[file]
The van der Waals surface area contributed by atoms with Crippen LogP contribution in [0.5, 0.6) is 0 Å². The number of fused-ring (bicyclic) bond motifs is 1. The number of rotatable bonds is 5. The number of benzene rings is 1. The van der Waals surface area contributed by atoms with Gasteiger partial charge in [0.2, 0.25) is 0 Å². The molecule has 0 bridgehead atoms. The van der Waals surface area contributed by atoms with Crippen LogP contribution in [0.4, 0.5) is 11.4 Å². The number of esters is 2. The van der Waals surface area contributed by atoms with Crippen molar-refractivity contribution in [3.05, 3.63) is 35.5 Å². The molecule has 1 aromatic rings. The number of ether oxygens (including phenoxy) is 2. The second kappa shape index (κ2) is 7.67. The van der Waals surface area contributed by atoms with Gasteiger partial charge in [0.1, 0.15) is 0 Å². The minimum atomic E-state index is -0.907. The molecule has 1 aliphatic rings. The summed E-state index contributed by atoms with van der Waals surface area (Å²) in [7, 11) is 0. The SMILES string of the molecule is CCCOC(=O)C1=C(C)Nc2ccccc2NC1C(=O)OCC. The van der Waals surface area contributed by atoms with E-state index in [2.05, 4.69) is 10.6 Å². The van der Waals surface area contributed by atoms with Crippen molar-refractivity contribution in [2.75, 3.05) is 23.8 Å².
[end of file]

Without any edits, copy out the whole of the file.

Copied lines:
The van der Waals surface area contributed by atoms with Crippen LogP contribution in [0.5, 0.6) is 0 Å². The number of fused-ring (bicyclic) bond motifs is 1. The number of rotatable bonds is 5. The number of benzene rings is 1. The van der Waals surface area contributed by atoms with Gasteiger partial charge in [0.2, 0.25) is 0 Å². The molecule has 0 bridgehead atoms. The van der Waals surface area contributed by atoms with Crippen LogP contribution in [0.4, 0.5) is 11.4 Å². The number of esters is 2. The van der Waals surface area contributed by atoms with Crippen molar-refractivity contribution in [3.05, 3.63) is 35.5 Å². The molecule has 1 aromatic rings. The number of ether oxygens (including phenoxy) is 2. The second kappa shape index (κ2) is 7.67. The van der Waals surface area contributed by atoms with Gasteiger partial charge in [0.1, 0.15) is 0 Å². The minimum atomic E-state index is -0.907. The molecule has 1 aliphatic rings. The summed E-state index contributed by atoms with van der Waals surface area (Å²) in [7, 11) is 0. The SMILES string of the molecule is CCCOC(=O)C1=C(C)Nc2ccccc2NC1C(=O)OCC. The van der Waals surface area contributed by atoms with E-state index in [2.05, 4.69) is 10.6 Å². The van der Waals surface area contributed by atoms with Crippen molar-refractivity contribution in [2.75, 3.05) is 23.8 Å².